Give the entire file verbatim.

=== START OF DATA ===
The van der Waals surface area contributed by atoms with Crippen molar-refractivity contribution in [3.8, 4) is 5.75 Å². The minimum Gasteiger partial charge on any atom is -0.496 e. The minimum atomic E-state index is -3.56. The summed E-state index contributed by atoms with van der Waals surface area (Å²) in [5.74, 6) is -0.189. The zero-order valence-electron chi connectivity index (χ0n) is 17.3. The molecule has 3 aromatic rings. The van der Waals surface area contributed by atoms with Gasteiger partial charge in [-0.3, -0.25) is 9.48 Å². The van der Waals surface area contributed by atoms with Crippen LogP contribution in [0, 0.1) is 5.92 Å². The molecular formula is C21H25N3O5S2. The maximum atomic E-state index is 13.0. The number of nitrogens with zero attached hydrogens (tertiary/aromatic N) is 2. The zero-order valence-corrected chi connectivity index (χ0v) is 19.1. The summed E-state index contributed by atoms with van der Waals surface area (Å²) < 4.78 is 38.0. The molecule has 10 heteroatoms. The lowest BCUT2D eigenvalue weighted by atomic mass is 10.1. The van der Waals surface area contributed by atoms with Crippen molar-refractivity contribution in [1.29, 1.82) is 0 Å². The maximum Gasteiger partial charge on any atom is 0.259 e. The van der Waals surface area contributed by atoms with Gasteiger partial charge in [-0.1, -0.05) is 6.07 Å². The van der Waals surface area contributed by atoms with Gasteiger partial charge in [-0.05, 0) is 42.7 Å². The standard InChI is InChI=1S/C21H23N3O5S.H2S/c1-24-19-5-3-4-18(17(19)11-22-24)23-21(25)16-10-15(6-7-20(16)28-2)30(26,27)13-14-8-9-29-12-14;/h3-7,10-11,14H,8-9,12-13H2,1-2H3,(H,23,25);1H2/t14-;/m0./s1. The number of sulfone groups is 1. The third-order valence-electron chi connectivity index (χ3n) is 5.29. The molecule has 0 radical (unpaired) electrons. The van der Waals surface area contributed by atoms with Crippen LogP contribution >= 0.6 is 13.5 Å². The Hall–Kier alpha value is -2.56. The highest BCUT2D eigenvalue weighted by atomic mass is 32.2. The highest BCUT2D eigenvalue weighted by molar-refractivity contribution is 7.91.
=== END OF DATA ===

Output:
The van der Waals surface area contributed by atoms with Crippen molar-refractivity contribution in [3.8, 4) is 5.75 Å². The minimum Gasteiger partial charge on any atom is -0.496 e. The minimum atomic E-state index is -3.56. The summed E-state index contributed by atoms with van der Waals surface area (Å²) in [5.74, 6) is -0.189. The zero-order valence-electron chi connectivity index (χ0n) is 17.3. The molecule has 3 aromatic rings. The van der Waals surface area contributed by atoms with Gasteiger partial charge in [-0.3, -0.25) is 9.48 Å². The van der Waals surface area contributed by atoms with Crippen LogP contribution in [0, 0.1) is 5.92 Å². The molecular formula is C21H25N3O5S2. The maximum atomic E-state index is 13.0. The number of nitrogens with zero attached hydrogens (tertiary/aromatic N) is 2. The zero-order valence-corrected chi connectivity index (χ0v) is 19.1. The summed E-state index contributed by atoms with van der Waals surface area (Å²) < 4.78 is 38.0. The molecule has 10 heteroatoms. The lowest BCUT2D eigenvalue weighted by atomic mass is 10.1. The van der Waals surface area contributed by atoms with Crippen molar-refractivity contribution in [1.29, 1.82) is 0 Å². The maximum Gasteiger partial charge on any atom is 0.259 e. The van der Waals surface area contributed by atoms with Gasteiger partial charge in [-0.1, -0.05) is 6.07 Å². The van der Waals surface area contributed by atoms with Gasteiger partial charge in [-0.05, 0) is 42.7 Å². The standard InChI is InChI=1S/C21H23N3O5S.H2S/c1-24-19-5-3-4-18(17(19)11-22-24)23-21(25)16-10-15(6-7-20(16)28-2)30(26,27)13-14-8-9-29-12-14;/h3-7,10-11,14H,8-9,12-13H2,1-2H3,(H,23,25);1H2/t14-;/m0./s1. The number of sulfone groups is 1. The third-order valence-electron chi connectivity index (χ3n) is 5.29. The molecule has 0 radical (unpaired) electrons. The van der Waals surface area contributed by atoms with Crippen LogP contribution >= 0.6 is 13.5 Å². The Hall–Kier alpha value is -2.56. The highest BCUT2D eigenvalue weighted by atomic mass is 32.2. The highest BCUT2D eigenvalue weighted by molar-refractivity contribution is 7.91.